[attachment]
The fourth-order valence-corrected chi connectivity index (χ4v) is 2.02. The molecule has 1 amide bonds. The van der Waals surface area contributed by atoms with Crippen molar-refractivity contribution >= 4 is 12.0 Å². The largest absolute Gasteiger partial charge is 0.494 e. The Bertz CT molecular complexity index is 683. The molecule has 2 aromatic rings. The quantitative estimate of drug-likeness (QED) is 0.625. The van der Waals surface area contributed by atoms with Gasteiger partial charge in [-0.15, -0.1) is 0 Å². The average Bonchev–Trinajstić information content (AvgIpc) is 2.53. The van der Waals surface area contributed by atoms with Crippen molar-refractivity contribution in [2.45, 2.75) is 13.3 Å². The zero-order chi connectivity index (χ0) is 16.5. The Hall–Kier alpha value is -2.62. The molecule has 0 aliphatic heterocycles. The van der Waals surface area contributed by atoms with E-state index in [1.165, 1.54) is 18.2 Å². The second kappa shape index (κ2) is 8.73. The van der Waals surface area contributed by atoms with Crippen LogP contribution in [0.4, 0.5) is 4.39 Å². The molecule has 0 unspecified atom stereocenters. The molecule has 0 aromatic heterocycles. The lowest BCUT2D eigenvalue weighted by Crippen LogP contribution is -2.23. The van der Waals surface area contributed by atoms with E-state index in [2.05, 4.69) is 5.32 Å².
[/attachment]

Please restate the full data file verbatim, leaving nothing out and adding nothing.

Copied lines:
The fourth-order valence-corrected chi connectivity index (χ4v) is 2.02. The molecule has 1 amide bonds. The van der Waals surface area contributed by atoms with Crippen molar-refractivity contribution >= 4 is 12.0 Å². The largest absolute Gasteiger partial charge is 0.494 e. The Bertz CT molecular complexity index is 683. The molecule has 2 aromatic rings. The quantitative estimate of drug-likeness (QED) is 0.625. The van der Waals surface area contributed by atoms with Gasteiger partial charge in [-0.15, -0.1) is 0 Å². The average Bonchev–Trinajstić information content (AvgIpc) is 2.53. The van der Waals surface area contributed by atoms with Crippen molar-refractivity contribution in [2.45, 2.75) is 13.3 Å². The zero-order chi connectivity index (χ0) is 16.5. The Hall–Kier alpha value is -2.62. The molecule has 0 aliphatic heterocycles. The van der Waals surface area contributed by atoms with E-state index in [1.165, 1.54) is 18.2 Å². The second kappa shape index (κ2) is 8.73. The van der Waals surface area contributed by atoms with Crippen LogP contribution in [0.4, 0.5) is 4.39 Å². The molecule has 0 unspecified atom stereocenters. The molecule has 0 aromatic heterocycles. The lowest BCUT2D eigenvalue weighted by Crippen LogP contribution is -2.23. The van der Waals surface area contributed by atoms with E-state index in [2.05, 4.69) is 5.32 Å².